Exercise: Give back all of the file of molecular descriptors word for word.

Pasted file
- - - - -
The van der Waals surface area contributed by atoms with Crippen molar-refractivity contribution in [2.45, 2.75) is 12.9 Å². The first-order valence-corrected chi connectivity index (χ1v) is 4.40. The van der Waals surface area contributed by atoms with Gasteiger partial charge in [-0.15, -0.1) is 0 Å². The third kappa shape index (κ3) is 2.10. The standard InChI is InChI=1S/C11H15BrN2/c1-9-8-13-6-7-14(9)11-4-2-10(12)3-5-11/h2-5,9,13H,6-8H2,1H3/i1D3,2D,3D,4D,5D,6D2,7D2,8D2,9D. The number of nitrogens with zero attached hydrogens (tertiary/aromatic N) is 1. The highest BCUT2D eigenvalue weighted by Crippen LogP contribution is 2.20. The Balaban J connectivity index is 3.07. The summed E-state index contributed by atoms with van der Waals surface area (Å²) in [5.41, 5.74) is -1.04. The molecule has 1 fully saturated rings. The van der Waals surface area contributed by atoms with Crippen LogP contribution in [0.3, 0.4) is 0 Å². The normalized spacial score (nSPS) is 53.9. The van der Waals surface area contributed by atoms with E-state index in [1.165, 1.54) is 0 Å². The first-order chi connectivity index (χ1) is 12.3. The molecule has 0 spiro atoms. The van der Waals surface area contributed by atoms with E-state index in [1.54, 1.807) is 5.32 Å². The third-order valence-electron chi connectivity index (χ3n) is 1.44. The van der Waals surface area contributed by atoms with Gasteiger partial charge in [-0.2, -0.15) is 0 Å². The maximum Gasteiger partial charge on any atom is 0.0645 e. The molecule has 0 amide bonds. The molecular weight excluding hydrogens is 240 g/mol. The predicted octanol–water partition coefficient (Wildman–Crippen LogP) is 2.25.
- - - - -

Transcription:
The van der Waals surface area contributed by atoms with Crippen molar-refractivity contribution in [2.45, 2.75) is 12.9 Å². The first-order valence-corrected chi connectivity index (χ1v) is 4.40. The van der Waals surface area contributed by atoms with Gasteiger partial charge in [-0.15, -0.1) is 0 Å². The third kappa shape index (κ3) is 2.10. The standard InChI is InChI=1S/C11H15BrN2/c1-9-8-13-6-7-14(9)11-4-2-10(12)3-5-11/h2-5,9,13H,6-8H2,1H3/i1D3,2D,3D,4D,5D,6D2,7D2,8D2,9D. The number of nitrogens with zero attached hydrogens (tertiary/aromatic N) is 1. The highest BCUT2D eigenvalue weighted by Crippen LogP contribution is 2.20. The Balaban J connectivity index is 3.07. The summed E-state index contributed by atoms with van der Waals surface area (Å²) in [5.41, 5.74) is -1.04. The molecule has 1 fully saturated rings. The van der Waals surface area contributed by atoms with Crippen LogP contribution in [0.3, 0.4) is 0 Å². The normalized spacial score (nSPS) is 53.9. The van der Waals surface area contributed by atoms with E-state index in [1.165, 1.54) is 0 Å². The first-order chi connectivity index (χ1) is 12.3. The molecule has 0 spiro atoms. The van der Waals surface area contributed by atoms with E-state index in [1.54, 1.807) is 5.32 Å². The third-order valence-electron chi connectivity index (χ3n) is 1.44. The van der Waals surface area contributed by atoms with Gasteiger partial charge in [-0.2, -0.15) is 0 Å². The maximum Gasteiger partial charge on any atom is 0.0645 e. The molecule has 0 amide bonds. The molecular weight excluding hydrogens is 240 g/mol. The predicted octanol–water partition coefficient (Wildman–Crippen LogP) is 2.25.